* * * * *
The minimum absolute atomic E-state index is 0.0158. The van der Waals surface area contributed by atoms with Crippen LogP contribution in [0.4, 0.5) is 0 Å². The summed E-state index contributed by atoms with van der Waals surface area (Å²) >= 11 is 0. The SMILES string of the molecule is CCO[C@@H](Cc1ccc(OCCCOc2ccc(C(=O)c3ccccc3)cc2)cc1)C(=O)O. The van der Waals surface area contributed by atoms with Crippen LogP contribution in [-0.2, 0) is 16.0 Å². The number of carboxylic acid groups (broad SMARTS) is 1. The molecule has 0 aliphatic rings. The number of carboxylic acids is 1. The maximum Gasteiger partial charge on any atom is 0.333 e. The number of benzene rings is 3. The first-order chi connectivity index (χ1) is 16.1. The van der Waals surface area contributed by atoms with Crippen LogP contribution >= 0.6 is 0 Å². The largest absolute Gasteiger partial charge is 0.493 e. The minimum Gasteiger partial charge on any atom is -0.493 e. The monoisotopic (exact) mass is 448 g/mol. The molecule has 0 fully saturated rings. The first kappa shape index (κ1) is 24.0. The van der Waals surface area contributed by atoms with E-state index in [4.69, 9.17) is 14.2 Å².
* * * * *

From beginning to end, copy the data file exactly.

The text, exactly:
The minimum absolute atomic E-state index is 0.0158. The van der Waals surface area contributed by atoms with Crippen LogP contribution in [0.4, 0.5) is 0 Å². The summed E-state index contributed by atoms with van der Waals surface area (Å²) >= 11 is 0. The SMILES string of the molecule is CCO[C@@H](Cc1ccc(OCCCOc2ccc(C(=O)c3ccccc3)cc2)cc1)C(=O)O. The van der Waals surface area contributed by atoms with Crippen LogP contribution in [-0.2, 0) is 16.0 Å². The number of carboxylic acid groups (broad SMARTS) is 1. The molecule has 0 aliphatic rings. The number of carboxylic acids is 1. The maximum Gasteiger partial charge on any atom is 0.333 e. The number of benzene rings is 3. The first-order chi connectivity index (χ1) is 16.1. The van der Waals surface area contributed by atoms with Crippen LogP contribution >= 0.6 is 0 Å². The largest absolute Gasteiger partial charge is 0.493 e. The minimum Gasteiger partial charge on any atom is -0.493 e. The monoisotopic (exact) mass is 448 g/mol. The molecule has 0 fully saturated rings. The first kappa shape index (κ1) is 24.0. The van der Waals surface area contributed by atoms with E-state index in [4.69, 9.17) is 14.2 Å².